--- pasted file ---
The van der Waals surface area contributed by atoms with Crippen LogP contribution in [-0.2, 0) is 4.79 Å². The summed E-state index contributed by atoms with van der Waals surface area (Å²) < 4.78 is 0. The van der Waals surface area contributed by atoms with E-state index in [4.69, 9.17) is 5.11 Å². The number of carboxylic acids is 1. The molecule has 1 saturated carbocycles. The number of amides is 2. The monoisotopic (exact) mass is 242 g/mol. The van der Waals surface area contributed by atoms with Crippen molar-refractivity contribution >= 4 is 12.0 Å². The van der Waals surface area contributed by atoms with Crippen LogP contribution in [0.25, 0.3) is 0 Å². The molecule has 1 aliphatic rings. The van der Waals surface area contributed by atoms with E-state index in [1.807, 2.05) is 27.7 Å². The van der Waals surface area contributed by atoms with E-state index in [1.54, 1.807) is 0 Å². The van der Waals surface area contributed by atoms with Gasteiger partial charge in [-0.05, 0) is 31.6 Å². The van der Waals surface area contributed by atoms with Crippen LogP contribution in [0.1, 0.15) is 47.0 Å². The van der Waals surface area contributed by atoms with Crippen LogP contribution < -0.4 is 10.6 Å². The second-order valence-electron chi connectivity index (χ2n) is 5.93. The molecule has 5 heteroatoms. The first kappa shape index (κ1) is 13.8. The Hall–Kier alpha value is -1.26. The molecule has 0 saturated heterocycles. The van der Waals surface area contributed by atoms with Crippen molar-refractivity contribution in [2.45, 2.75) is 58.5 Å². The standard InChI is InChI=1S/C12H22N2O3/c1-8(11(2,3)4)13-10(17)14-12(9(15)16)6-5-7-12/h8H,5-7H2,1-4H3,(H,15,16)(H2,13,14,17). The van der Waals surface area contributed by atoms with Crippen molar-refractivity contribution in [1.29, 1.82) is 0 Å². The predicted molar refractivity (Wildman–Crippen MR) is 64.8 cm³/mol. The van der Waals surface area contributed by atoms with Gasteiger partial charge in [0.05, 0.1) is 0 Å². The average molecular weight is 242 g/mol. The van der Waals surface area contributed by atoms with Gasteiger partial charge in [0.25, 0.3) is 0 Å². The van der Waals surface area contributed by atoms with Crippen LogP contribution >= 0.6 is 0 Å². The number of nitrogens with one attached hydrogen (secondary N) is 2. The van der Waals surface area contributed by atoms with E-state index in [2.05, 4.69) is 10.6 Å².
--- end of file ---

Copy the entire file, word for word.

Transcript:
The van der Waals surface area contributed by atoms with Crippen LogP contribution in [-0.2, 0) is 4.79 Å². The summed E-state index contributed by atoms with van der Waals surface area (Å²) < 4.78 is 0. The van der Waals surface area contributed by atoms with E-state index in [4.69, 9.17) is 5.11 Å². The number of carboxylic acids is 1. The molecule has 1 saturated carbocycles. The number of amides is 2. The monoisotopic (exact) mass is 242 g/mol. The van der Waals surface area contributed by atoms with Crippen molar-refractivity contribution >= 4 is 12.0 Å². The van der Waals surface area contributed by atoms with Crippen LogP contribution in [0.25, 0.3) is 0 Å². The molecule has 1 aliphatic rings. The van der Waals surface area contributed by atoms with E-state index in [1.807, 2.05) is 27.7 Å². The van der Waals surface area contributed by atoms with E-state index in [1.54, 1.807) is 0 Å². The van der Waals surface area contributed by atoms with Gasteiger partial charge in [-0.05, 0) is 31.6 Å². The van der Waals surface area contributed by atoms with Crippen LogP contribution in [0.1, 0.15) is 47.0 Å². The van der Waals surface area contributed by atoms with Crippen LogP contribution < -0.4 is 10.6 Å². The second-order valence-electron chi connectivity index (χ2n) is 5.93. The molecule has 5 heteroatoms. The first kappa shape index (κ1) is 13.8. The Hall–Kier alpha value is -1.26. The molecule has 0 saturated heterocycles. The van der Waals surface area contributed by atoms with Crippen molar-refractivity contribution in [2.45, 2.75) is 58.5 Å². The standard InChI is InChI=1S/C12H22N2O3/c1-8(11(2,3)4)13-10(17)14-12(9(15)16)6-5-7-12/h8H,5-7H2,1-4H3,(H,15,16)(H2,13,14,17). The van der Waals surface area contributed by atoms with Crippen molar-refractivity contribution in [1.29, 1.82) is 0 Å². The predicted molar refractivity (Wildman–Crippen MR) is 64.8 cm³/mol. The van der Waals surface area contributed by atoms with Gasteiger partial charge in [0.05, 0.1) is 0 Å². The average molecular weight is 242 g/mol. The van der Waals surface area contributed by atoms with Gasteiger partial charge in [0.25, 0.3) is 0 Å². The van der Waals surface area contributed by atoms with Crippen LogP contribution >= 0.6 is 0 Å². The number of nitrogens with one attached hydrogen (secondary N) is 2. The van der Waals surface area contributed by atoms with E-state index in [2.05, 4.69) is 10.6 Å².